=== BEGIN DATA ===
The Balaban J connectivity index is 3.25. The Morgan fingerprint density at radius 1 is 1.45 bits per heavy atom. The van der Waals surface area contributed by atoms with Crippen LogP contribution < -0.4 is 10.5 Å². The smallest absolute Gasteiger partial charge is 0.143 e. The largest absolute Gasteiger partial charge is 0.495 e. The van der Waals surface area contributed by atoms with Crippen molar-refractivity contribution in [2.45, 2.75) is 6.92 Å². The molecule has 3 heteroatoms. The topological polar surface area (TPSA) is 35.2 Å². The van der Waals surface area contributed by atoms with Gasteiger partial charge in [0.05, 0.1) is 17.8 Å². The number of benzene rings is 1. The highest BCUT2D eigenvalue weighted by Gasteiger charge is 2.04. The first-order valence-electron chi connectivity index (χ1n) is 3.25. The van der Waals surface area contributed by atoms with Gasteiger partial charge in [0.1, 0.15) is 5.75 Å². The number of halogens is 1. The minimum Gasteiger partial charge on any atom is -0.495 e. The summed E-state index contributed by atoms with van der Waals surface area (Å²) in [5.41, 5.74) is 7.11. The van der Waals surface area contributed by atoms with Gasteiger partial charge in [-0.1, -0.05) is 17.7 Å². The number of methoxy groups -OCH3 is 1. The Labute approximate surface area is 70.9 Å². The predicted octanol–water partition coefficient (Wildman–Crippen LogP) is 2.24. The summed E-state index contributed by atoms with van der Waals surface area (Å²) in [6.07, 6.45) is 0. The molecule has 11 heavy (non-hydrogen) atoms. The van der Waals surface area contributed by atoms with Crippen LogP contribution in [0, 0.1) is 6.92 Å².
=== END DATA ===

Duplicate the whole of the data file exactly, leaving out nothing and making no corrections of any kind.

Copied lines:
The Balaban J connectivity index is 3.25. The Morgan fingerprint density at radius 1 is 1.45 bits per heavy atom. The van der Waals surface area contributed by atoms with Crippen LogP contribution < -0.4 is 10.5 Å². The smallest absolute Gasteiger partial charge is 0.143 e. The largest absolute Gasteiger partial charge is 0.495 e. The van der Waals surface area contributed by atoms with Crippen molar-refractivity contribution in [2.45, 2.75) is 6.92 Å². The molecule has 3 heteroatoms. The topological polar surface area (TPSA) is 35.2 Å². The van der Waals surface area contributed by atoms with Gasteiger partial charge in [0.05, 0.1) is 17.8 Å². The number of benzene rings is 1. The highest BCUT2D eigenvalue weighted by Gasteiger charge is 2.04. The first-order valence-electron chi connectivity index (χ1n) is 3.25. The van der Waals surface area contributed by atoms with Gasteiger partial charge in [0.1, 0.15) is 5.75 Å². The number of halogens is 1. The minimum Gasteiger partial charge on any atom is -0.495 e. The summed E-state index contributed by atoms with van der Waals surface area (Å²) in [5.41, 5.74) is 7.11. The van der Waals surface area contributed by atoms with Gasteiger partial charge in [-0.1, -0.05) is 17.7 Å². The number of methoxy groups -OCH3 is 1. The Labute approximate surface area is 70.9 Å². The predicted octanol–water partition coefficient (Wildman–Crippen LogP) is 2.24. The summed E-state index contributed by atoms with van der Waals surface area (Å²) in [6.07, 6.45) is 0. The molecule has 11 heavy (non-hydrogen) atoms. The van der Waals surface area contributed by atoms with Crippen LogP contribution in [0, 0.1) is 6.92 Å².